Employer Tip: Employers may decide not to increase the maximum salary deductions for 2021 to limit potential taxation issues for employees. If employers do decide to increase allowable salary deductions, employers may want to notify employees of these potential taxation issues so employees are educated when making their annual elections. To avoid taxation, employees should plan to limit their 2021 elections so that, when combined with available amounts from a grace period or carryover, they do not exceed $10,500 (or they should plan to only use $10,500 during calendar year 2021 to avoid taxation).
- Example: In 2020, John elects $5,000 toward his DC FSA and incurs $2,000 in expenses. The remaining $3,000 is carried over into 2021. In 2021, John elects $10,500 toward his DC FSA and incurs $13,500 in dependent care expenses. For 2021, John exceeds the $10,500 maximum exclusion and may need to include $3,000 as taxable income. To avoid this taxation, John could have instead elected $7,500 for 2021 (which, combined with his 2020 rollover, would be $10,500) or John could have only incurred and reimbursed $10,500 in 2021 (so that the additional $3,000 could be carried over into 2022).
Non-discrimination Testing (NDT)
If an employer decides to increase the salary deduction to $10,500, highly compensated employees (HCEs) may elect more than non-HCEs, causing the DC FSA to fail NDT (which compares, among other things, HCE elections to non-HCE elections). If a plan fails NDT, HCEs lose tax preferential status for their DC FSA elections (i.e., HCEs must include their DC FSA elections in their gross income).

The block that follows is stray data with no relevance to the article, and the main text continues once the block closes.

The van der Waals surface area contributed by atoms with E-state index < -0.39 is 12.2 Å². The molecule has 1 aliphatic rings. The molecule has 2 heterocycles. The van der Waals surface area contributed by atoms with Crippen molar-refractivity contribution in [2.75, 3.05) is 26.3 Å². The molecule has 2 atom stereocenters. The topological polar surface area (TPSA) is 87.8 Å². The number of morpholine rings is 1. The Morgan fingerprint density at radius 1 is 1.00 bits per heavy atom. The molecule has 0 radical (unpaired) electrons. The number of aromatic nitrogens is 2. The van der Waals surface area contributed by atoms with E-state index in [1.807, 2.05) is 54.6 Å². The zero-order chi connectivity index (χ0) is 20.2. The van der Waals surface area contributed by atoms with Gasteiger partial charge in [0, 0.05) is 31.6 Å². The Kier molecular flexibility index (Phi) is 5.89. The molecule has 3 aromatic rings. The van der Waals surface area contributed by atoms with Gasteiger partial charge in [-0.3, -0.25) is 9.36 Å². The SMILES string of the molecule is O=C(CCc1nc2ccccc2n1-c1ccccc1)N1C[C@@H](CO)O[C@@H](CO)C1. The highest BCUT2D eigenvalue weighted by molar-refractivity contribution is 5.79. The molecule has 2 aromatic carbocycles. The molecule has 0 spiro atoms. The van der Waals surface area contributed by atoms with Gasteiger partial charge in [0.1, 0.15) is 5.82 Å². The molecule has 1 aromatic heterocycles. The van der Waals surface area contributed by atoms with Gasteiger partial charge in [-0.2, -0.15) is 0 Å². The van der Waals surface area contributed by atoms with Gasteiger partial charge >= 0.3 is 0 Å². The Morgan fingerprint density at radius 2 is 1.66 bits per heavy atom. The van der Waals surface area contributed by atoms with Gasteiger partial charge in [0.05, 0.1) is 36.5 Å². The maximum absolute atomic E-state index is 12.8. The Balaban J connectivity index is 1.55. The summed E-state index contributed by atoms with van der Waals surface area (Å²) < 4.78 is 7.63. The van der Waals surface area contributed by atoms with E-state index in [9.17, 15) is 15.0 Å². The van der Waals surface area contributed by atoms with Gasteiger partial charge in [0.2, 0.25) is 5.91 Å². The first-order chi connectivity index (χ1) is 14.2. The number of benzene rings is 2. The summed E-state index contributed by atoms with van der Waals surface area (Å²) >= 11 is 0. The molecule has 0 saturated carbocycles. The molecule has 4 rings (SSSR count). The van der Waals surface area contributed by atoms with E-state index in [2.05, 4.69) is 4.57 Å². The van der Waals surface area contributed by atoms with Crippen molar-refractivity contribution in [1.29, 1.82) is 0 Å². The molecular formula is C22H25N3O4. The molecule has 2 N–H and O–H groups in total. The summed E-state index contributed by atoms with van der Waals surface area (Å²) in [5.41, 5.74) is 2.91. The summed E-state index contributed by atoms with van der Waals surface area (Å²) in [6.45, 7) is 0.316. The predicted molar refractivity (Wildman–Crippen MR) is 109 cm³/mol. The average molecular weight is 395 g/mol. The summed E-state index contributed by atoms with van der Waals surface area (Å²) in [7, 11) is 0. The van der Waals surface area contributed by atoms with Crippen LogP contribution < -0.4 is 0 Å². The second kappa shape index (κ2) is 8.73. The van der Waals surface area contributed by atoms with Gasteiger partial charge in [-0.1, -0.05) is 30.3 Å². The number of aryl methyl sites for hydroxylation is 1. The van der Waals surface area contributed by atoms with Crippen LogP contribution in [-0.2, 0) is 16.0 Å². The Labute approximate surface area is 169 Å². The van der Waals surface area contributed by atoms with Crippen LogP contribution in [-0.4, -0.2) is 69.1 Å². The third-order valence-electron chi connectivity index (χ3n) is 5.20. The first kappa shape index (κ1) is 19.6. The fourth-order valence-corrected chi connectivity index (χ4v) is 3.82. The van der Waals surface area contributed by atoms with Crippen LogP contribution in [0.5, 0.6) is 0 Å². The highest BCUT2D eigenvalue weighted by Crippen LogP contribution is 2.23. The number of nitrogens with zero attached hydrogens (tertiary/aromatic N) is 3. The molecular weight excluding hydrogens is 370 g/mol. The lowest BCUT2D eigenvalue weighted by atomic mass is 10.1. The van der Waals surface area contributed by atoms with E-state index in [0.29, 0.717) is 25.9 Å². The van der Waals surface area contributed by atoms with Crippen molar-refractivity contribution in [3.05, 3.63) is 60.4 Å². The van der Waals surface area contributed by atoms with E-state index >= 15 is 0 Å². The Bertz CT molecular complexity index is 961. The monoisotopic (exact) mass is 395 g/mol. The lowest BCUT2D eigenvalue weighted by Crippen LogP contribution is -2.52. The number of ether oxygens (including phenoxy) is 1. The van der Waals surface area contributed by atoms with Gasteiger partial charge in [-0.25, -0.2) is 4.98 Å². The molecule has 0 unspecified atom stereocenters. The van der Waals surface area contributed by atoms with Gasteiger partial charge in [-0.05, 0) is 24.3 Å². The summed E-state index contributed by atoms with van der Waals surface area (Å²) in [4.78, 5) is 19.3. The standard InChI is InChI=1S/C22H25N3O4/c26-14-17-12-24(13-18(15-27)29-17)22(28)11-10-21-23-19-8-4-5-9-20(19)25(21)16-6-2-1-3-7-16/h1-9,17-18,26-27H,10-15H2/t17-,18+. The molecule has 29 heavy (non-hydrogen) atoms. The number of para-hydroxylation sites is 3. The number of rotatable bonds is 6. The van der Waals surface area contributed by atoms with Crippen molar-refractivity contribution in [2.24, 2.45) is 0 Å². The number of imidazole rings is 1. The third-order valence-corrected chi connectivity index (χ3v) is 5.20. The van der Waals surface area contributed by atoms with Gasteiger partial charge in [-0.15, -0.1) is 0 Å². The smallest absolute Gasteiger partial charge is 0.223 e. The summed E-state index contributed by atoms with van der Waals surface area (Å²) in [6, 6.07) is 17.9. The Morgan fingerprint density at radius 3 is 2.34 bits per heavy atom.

Employer Tip: Employers whose DC FSA has failed NDT in the past should be aware of heightened NDT concerns when adopting a higher maximum election. If employers are concerned about failing NDT, they may want to limit the maximum election limit for their HCEs or only permit non-HCEs to elect the higher maximum. Further, employers can conduct a mid-year NDT after new elections are made to determine whether the higher salary deduction limit is likely to cause a NDT failure. Testing early will allow an employer to make corrective changes before year-end.
Potential Taxation Issues for the 2022 Calendar Year
The 2022 maximum exclusion limit remains $5,000 (absent further IRS relief). As such, if an employer adopts a grace period or carryover for the 2021 plan year, employees may need to pay taxes on amounts rolled over into the 2022 calendar year if they exceed the $5,000 maximum exclusion limit. This taxation issue is compounded if employees can elect $10,500 in 2021 and rollover potentially large amounts into 2022.